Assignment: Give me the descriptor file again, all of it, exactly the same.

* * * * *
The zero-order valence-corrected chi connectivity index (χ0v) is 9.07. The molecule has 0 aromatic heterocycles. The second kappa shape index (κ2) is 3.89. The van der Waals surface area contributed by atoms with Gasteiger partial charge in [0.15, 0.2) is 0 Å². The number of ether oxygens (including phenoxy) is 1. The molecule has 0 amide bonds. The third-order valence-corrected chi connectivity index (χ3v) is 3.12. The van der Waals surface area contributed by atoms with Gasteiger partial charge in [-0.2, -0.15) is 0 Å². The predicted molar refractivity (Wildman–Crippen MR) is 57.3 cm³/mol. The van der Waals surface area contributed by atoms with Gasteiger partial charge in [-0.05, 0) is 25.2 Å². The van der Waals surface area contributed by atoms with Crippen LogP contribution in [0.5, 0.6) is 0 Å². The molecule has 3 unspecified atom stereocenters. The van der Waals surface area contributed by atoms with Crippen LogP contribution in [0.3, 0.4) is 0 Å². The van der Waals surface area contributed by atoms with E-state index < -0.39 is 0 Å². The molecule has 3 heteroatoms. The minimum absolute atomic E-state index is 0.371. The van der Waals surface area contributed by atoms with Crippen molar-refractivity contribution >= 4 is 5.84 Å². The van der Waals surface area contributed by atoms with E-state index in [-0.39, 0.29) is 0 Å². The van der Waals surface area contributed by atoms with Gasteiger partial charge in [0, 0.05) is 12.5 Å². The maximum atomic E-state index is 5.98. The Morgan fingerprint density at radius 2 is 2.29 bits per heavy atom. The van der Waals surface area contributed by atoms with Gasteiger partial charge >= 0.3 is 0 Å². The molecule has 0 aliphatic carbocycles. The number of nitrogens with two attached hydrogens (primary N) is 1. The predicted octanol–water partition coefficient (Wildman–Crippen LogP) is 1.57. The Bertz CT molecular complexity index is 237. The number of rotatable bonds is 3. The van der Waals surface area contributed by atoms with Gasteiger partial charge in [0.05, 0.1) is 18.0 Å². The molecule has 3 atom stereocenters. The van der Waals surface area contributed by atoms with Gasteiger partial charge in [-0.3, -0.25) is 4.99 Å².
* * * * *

The zero-order valence-corrected chi connectivity index (χ0v) is 9.07. The molecule has 0 aromatic heterocycles. The second kappa shape index (κ2) is 3.89. The van der Waals surface area contributed by atoms with Gasteiger partial charge in [0.15, 0.2) is 0 Å². The number of ether oxygens (including phenoxy) is 1. The molecule has 0 amide bonds. The third-order valence-corrected chi connectivity index (χ3v) is 3.12. The van der Waals surface area contributed by atoms with Gasteiger partial charge in [-0.2, -0.15) is 0 Å². The predicted molar refractivity (Wildman–Crippen MR) is 57.3 cm³/mol. The van der Waals surface area contributed by atoms with Gasteiger partial charge in [-0.05, 0) is 25.2 Å². The van der Waals surface area contributed by atoms with Crippen LogP contribution in [0.5, 0.6) is 0 Å². The molecule has 3 unspecified atom stereocenters. The van der Waals surface area contributed by atoms with Crippen LogP contribution in [0.3, 0.4) is 0 Å². The van der Waals surface area contributed by atoms with E-state index < -0.39 is 0 Å². The molecule has 3 heteroatoms. The minimum absolute atomic E-state index is 0.371. The van der Waals surface area contributed by atoms with Crippen molar-refractivity contribution >= 4 is 5.84 Å². The van der Waals surface area contributed by atoms with E-state index in [-0.39, 0.29) is 0 Å². The van der Waals surface area contributed by atoms with Gasteiger partial charge in [0, 0.05) is 12.5 Å². The maximum atomic E-state index is 5.98. The Morgan fingerprint density at radius 2 is 2.29 bits per heavy atom. The van der Waals surface area contributed by atoms with Gasteiger partial charge >= 0.3 is 0 Å². The molecule has 0 aliphatic carbocycles. The number of nitrogens with two attached hydrogens (primary N) is 1. The predicted octanol–water partition coefficient (Wildman–Crippen LogP) is 1.57. The Bertz CT molecular complexity index is 237. The number of rotatable bonds is 3. The van der Waals surface area contributed by atoms with Gasteiger partial charge in [0.05, 0.1) is 18.0 Å². The molecule has 3 atom stereocenters. The van der Waals surface area contributed by atoms with Gasteiger partial charge in [-0.3, -0.25) is 4.99 Å².